Friday, March 21, 2008

Is it finally time to play a bard?

Call me crazy, but I have always liked the idea of playing a bard in D&D.  I have played several over the years.  Unfortunately, the implementation has always been flawed.

In First Edition AD&D, the bard was actually the worlds first prestige class.  Before you could be a bard you had to spend time as a Thief, a Druid, and a Ranger.  I am actually a bit surprised that you didn't have to spend time as a butcher, a baker, and a candlestick maker as well.  Not only did it take a long time to become a bard, but you had to survive First Editions horrible dual class rules not once, but twice.

In Second Edition AD&D the bard was made a base class.  So, at least you no longer had to wait until the majority of your party had reached venerable age to take the class.  On the down side, you basically acted as a second-rate thief and a third-rate spell-caster.  Still, the majority of bards I have played to date were second edition bards.

Third Edition D&D  gave the bard an array of buffing abilities to complement their second-rate rogue and a third-rate spell-caster status.  Unfortunately the majority of these buffs sucked.  Oh well, at least they get a lot of skill points.

I am hoping that Fourth Edition will finally be the Bard's time to shine.  If it is, it will probably be due to the concept of roles.  For those of you who are not aware, D&D Fourth Edition stole borrowed refined the concept of roles from MMORPGs. 

The basic player roles are Defenders (i.e., meat shields), Leaders (i.e., buffers/healers), Strikers (i.e., massive single target damage), and Controllers (i.e., battlefield control/damaging large numbers of targets).  Of the classic four, Fighters are Defenders, Clerics are Leaders, Rogues are Strikers, and Wizards are Controllers.

So why have these roles?  Well everyone knows in previous editions having a party without a fighter, cleric, rogue, or wizard was often a bad idea.  Player's would often feel constrained to wait until other players had chosen members of those classes before picking one like a monk or a bard.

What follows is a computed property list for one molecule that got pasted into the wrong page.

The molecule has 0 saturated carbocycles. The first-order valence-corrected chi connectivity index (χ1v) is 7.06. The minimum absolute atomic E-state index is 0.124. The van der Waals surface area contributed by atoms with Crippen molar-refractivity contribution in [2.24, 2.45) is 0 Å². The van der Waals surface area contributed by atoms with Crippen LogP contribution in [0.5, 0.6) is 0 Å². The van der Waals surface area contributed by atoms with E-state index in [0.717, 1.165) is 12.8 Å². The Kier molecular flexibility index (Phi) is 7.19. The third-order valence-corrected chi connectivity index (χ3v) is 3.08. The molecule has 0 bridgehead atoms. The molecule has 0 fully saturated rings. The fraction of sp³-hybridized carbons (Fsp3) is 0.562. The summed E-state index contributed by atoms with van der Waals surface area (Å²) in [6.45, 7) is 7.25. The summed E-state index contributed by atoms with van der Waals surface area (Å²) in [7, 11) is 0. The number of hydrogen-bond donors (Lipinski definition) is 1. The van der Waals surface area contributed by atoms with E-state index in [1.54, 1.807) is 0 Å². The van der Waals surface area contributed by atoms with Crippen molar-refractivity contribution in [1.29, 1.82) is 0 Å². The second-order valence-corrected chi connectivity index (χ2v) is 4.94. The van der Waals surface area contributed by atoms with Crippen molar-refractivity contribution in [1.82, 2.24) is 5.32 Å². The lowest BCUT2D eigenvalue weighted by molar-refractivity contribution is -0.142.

In Fourth Edition, the designers had a goal that as long as you had the roles covered that you would have an effective party.  So what does this mean for our good friend the bard?  Well bards are leaders (i.e., buffers).  And they are supposed to be much better buffers now, on par with their fellow leaders Clerics.

This can only be a good thing.  The problem with the bard's ability to buff in Third Edition was that it was completely dwarfed by the spell-casters.  With the new edition, the ability of bards to buff should be much more potent.   This should make playing a bard a much more viable option.  To put it another way, when you say you are playing a bard in Fourth Edition the rest of the group should no longer groan.

1 comments:

Todd said...

Personally I have always loved bards, from my very first one (fighter6/theif9/bard 2) to my several 2e bards/blade bards/multiclassed minstrel-mages. The first edition bard I played was kind of an accident... the party started over after a wipe in some horrifying module, and I was allowed to dual class with other first level characters (thank god the dual class system is forever gone) otherwise I hesitate to think how difficult it would have been to do. The second edition bards were somewhat better off for starting as bards, and because of the way they could gain class specific xp from nearly anything they did. Seriously, check out the old dmg and you will see what I mean. Now when 3.0 came out, I read the new bard class and about spit out my teeth. It was horribly underpowered, and had almost no prestige classes. Even through 3.5, the only way to make a bard resonably able to keep up was to abuse two handed power attack or do some silly greensinger/arcane heirophant or Fochlucan lyracist (a build which will give you a big headache if you want it to turn out any better than a regular bard anyhow). Now while I had a lot of fun with my "gish" bard and his Zweihander, he really wasn't much of a bard. Suffice it to say that I am looking forward to being able to play a bard who can function as such without any metagaming.

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